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Never Forget

Updated: Jul 20, 2023

I remember watching the Korean boxer Kim Duk-koo die in a fight against Boom Boom Mancini. I remember where I was when Ronald Reagan was shot. I remember the outbreak of the LA riots at the corner of Florence and Normandie and the beating of Reginald Denny, and I remember watching OJ’s Bronco when it went for its afternoon cruise down the 405. I remember where I was when Brad Nowell of Sublime died.


And, like you, I remember the morning of 9-11.


I was a financial advisor at UBS in Newport Beach. I lived in a wonderful house right at the corner of Cliff and Santa Ana; it had a view that stretched from Catalina down the entire length of Newport Harbor, all the way to Dana Point. I loved the early morning time there, the glow of the morning sun on the glassy water of the bay. And it was a time in my life when I operated a bit like a machine-- I woke up at 5:30 every day, I had CNBC on the TV by 5:50, and I had my dog fed by 6:00. My morning view was consistently beautiful.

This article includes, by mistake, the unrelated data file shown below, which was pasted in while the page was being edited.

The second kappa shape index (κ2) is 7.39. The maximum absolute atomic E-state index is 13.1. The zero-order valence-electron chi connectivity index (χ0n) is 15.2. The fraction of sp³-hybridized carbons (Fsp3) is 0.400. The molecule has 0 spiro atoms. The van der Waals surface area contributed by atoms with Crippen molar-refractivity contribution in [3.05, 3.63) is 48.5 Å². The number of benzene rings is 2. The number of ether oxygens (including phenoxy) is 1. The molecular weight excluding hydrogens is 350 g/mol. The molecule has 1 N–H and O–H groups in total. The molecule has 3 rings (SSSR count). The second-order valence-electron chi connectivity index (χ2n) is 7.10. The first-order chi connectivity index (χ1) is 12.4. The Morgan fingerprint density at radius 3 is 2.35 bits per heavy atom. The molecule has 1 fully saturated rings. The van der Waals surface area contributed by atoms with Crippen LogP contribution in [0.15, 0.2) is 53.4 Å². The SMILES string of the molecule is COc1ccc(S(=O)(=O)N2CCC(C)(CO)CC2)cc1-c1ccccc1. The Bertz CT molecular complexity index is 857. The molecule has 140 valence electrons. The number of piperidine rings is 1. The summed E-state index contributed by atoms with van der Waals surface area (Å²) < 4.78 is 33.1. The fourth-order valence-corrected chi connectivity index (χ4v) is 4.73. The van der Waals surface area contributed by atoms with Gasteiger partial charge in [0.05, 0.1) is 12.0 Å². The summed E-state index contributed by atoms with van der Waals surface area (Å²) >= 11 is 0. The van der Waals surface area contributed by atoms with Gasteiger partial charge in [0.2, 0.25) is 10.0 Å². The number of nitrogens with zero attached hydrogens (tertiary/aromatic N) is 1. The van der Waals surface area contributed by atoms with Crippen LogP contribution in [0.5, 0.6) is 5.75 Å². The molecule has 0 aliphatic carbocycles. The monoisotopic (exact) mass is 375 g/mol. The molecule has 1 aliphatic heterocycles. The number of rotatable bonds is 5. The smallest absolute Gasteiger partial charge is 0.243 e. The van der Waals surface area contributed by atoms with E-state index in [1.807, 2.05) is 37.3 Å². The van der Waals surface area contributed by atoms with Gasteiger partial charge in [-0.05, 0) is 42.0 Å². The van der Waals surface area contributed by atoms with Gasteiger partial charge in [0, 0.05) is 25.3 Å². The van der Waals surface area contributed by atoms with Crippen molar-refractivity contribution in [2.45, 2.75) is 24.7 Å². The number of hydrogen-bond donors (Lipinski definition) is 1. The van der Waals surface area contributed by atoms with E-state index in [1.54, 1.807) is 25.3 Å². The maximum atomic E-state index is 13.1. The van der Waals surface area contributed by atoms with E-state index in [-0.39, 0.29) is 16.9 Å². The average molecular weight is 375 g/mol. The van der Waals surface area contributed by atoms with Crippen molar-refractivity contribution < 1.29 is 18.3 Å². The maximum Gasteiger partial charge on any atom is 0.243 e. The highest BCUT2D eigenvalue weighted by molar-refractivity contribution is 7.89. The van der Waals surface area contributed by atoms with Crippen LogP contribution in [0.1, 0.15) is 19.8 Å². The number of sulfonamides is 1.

On September 11, 2001, I had just gotten out of the shower and turned on the tube. The first tower was already on fire, and I knew immediately that something terrible was happening. I sat down on my couch with my toothbrush in my mouth, but I wasn’t brushing. It was just there, hanging in my mouth; I remember that. After five minutes of both despair and awe, the south tower got hit, and I collapsed onto the floor. I held my dog and cried. I remember that there were beautiful pink clouds over the bay that morning, everything outside of that TV box was so calm. Surreal.


My life-- our lives—changed forever on that day. I was living with a girlfriend at the time, and I went into our room where she was sleeping. I softly explained that The World Trade Center had been bombed and that she might want to come see what was happening, and she growled at me to let her sleep. Suffice it to say that that girlfriend was gone within weeks.


I went into work that day and spent the morning consoling friends; we all knew people who worked in those buildings. I remember some of those hugs, sobbing chests that I held close to my body to no avail. There are so many visions, so many feelings and sensations from that morning that I’m unable to forget, but the holding of uncontrollably heaving bosoms and the sense of helplessness that came with that is what I'll never forget.


9-11 has shaped our lives in so many ways. It has shaped our foreign policy for two entire decades. It has shaped our national views about defense, immigration and trade.

But I don’t care. I’m going to cry tomorrow, 19 years later, for all the other reasons.

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